Prior to the modernization, Thomas Poulos, senior principal with Thornton Tomasetti, describes the concourse was 60-feet (three 20-foot bays) wide, with columns running down the middle, a narrow hallway, very narrow hold room and very little room for concessions. Thornton Tomasetti provided structural design, façade engineering and sustainability consulting services to Alliiance and local architect UrbanARCH Associates for the project.
Before the airport could widen its corridors, create larger boarding areas with a more open and flexible floor plan and increase its ceiling height, it had to address another sizable challenge.
“People don’t really think about Memphis being a seismically active region,” said Zachary Treece, senior project engineer with Thornton Tomasetti. But, he continued, “This New Madrid Fault in the past has resulted in very large earthquakes, which requires any new structure in the Memphis region, all the way up to St. Louis really, to be designed to withstand high levels of seismic activity on the order of what you would see in Los Angeles.”
The challenge was creating open spaces and plenty of room for concessions and places to relax and do work while waiting for a flight, and at the same time reduce the seismic demand. How did they do it?
“We cut off the top level, the existing roof level and then we spanned over it with long span steel trusses to create a column-free space,” Treece said. “So you go from a 60-foot-wide concourse with columns interrupting your hold rooms and your hallways to a 100-foot-wide concourse with no columns, and it’s very open and very comfortable.”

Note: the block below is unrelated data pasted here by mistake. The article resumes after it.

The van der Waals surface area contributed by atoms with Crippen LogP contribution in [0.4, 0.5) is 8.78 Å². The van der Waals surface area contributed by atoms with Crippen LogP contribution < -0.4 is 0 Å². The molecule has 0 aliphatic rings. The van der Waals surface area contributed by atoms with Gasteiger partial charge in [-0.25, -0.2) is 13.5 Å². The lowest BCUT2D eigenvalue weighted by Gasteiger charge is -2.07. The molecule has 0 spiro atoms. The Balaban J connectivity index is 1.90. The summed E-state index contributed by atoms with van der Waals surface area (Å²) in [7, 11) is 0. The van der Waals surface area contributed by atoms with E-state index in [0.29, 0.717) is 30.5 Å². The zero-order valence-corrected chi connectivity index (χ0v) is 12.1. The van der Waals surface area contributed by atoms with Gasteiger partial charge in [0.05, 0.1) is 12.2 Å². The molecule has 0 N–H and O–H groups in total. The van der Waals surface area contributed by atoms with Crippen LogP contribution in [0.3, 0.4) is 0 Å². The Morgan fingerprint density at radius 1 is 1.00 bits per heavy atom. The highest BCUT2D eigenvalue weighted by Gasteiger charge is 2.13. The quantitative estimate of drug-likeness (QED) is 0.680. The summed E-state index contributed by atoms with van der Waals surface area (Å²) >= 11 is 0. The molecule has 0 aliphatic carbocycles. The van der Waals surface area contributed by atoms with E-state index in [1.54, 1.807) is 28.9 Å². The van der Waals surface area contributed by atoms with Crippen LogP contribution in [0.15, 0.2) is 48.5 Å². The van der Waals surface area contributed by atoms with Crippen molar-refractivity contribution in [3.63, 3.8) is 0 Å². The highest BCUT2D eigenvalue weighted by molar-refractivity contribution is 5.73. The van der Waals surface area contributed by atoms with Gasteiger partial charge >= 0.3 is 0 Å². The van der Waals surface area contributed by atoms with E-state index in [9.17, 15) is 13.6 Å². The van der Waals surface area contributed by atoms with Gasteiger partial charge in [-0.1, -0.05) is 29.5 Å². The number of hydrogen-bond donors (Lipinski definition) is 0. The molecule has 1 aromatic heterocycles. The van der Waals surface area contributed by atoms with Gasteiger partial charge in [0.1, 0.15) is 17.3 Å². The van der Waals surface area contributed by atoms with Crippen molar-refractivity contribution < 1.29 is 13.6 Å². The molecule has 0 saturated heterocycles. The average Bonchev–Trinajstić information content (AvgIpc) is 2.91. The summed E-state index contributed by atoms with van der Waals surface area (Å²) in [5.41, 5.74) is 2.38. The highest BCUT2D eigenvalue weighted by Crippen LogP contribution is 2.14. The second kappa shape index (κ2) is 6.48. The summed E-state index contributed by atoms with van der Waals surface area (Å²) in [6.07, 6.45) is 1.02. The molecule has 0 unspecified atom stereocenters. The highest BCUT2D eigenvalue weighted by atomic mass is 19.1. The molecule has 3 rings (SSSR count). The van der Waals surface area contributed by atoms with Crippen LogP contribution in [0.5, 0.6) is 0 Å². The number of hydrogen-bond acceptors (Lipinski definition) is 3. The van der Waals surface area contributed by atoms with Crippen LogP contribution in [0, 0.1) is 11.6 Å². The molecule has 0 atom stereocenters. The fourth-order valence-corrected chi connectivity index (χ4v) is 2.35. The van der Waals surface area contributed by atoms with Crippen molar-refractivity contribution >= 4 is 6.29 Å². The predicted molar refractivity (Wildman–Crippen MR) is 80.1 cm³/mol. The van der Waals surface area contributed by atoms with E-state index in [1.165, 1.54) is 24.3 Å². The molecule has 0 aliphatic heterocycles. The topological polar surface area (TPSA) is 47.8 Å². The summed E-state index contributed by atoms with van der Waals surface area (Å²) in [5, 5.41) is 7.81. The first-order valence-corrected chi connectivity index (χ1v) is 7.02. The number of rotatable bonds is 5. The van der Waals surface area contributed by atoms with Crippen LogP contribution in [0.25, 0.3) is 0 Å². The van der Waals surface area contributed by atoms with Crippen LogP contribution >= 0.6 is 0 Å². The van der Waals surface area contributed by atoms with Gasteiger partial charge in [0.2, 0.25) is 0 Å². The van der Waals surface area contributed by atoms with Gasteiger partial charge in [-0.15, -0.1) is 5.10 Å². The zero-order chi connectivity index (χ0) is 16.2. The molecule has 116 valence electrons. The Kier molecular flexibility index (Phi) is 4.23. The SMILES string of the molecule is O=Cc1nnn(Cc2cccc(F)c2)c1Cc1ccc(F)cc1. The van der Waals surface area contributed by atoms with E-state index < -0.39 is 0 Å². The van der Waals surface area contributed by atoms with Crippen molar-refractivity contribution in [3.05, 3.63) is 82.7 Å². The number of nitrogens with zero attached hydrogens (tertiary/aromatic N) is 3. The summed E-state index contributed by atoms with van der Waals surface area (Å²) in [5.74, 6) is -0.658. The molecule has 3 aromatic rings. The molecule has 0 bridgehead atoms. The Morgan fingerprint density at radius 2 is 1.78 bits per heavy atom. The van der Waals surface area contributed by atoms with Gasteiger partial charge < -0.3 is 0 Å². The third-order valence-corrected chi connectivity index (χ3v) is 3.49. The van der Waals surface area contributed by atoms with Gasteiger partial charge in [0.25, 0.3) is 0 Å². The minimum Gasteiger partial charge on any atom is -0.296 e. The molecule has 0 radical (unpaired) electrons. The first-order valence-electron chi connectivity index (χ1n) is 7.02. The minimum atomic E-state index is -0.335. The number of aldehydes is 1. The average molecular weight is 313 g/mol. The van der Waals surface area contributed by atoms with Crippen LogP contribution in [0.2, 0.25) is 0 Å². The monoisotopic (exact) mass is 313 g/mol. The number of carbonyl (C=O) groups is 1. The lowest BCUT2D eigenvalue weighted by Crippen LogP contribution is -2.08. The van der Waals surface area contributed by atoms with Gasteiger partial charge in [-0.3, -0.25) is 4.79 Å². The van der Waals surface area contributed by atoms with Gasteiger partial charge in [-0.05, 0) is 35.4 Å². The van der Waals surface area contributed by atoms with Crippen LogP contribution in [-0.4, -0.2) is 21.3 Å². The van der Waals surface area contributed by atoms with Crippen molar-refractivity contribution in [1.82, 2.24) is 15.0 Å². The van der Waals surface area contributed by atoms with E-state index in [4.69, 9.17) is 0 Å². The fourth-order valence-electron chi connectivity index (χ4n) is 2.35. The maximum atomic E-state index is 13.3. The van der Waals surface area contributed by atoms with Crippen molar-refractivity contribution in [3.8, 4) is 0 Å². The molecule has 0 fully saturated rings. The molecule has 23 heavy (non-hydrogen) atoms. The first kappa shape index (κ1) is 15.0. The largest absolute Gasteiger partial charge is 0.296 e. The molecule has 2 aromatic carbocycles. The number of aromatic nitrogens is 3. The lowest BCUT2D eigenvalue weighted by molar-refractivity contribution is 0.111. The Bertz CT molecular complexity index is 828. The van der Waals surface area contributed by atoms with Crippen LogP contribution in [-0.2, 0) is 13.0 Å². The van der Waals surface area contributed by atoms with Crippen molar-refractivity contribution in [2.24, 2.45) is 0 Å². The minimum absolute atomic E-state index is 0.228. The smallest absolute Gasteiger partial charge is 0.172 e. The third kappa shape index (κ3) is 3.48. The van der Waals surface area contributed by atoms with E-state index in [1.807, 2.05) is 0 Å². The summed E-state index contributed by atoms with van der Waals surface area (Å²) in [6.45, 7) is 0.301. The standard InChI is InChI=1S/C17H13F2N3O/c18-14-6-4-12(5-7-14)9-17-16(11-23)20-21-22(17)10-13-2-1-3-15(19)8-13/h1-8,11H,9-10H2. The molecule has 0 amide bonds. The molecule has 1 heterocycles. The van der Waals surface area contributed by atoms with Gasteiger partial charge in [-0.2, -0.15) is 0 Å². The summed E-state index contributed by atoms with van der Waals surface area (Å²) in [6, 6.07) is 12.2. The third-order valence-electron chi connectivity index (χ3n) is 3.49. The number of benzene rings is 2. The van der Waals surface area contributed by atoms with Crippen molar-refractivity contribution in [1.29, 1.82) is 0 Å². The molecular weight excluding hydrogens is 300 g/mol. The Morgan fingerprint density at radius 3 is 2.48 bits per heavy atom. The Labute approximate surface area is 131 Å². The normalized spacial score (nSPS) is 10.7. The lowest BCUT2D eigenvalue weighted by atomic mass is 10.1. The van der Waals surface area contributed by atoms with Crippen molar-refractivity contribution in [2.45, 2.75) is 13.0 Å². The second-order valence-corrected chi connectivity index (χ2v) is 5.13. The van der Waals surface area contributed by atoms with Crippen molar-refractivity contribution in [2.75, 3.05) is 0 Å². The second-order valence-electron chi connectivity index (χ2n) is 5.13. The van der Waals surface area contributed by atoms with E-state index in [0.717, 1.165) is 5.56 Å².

By removing the upper or roof level, Poulos said, “We reduced the seismic demand of the structure by about 60 percent. This created a very simple one-story structure that could accommodate the new expansion without further remediation. By connecting the new expansion into the remaining structure, we were able to design a new combined structure that meets the new earthquake code.”
Passengers might not know what it took to make the concourse seismically sound, but they will notice more natural light through View Smart Windows, a moving walkway, new retail and restaurant options, new artwork and new amenities including a new business center, pet restroom, St. Jude Children’s Research Hospital Patient Lounge, a new military lounge, children’s play area and additional seating areas.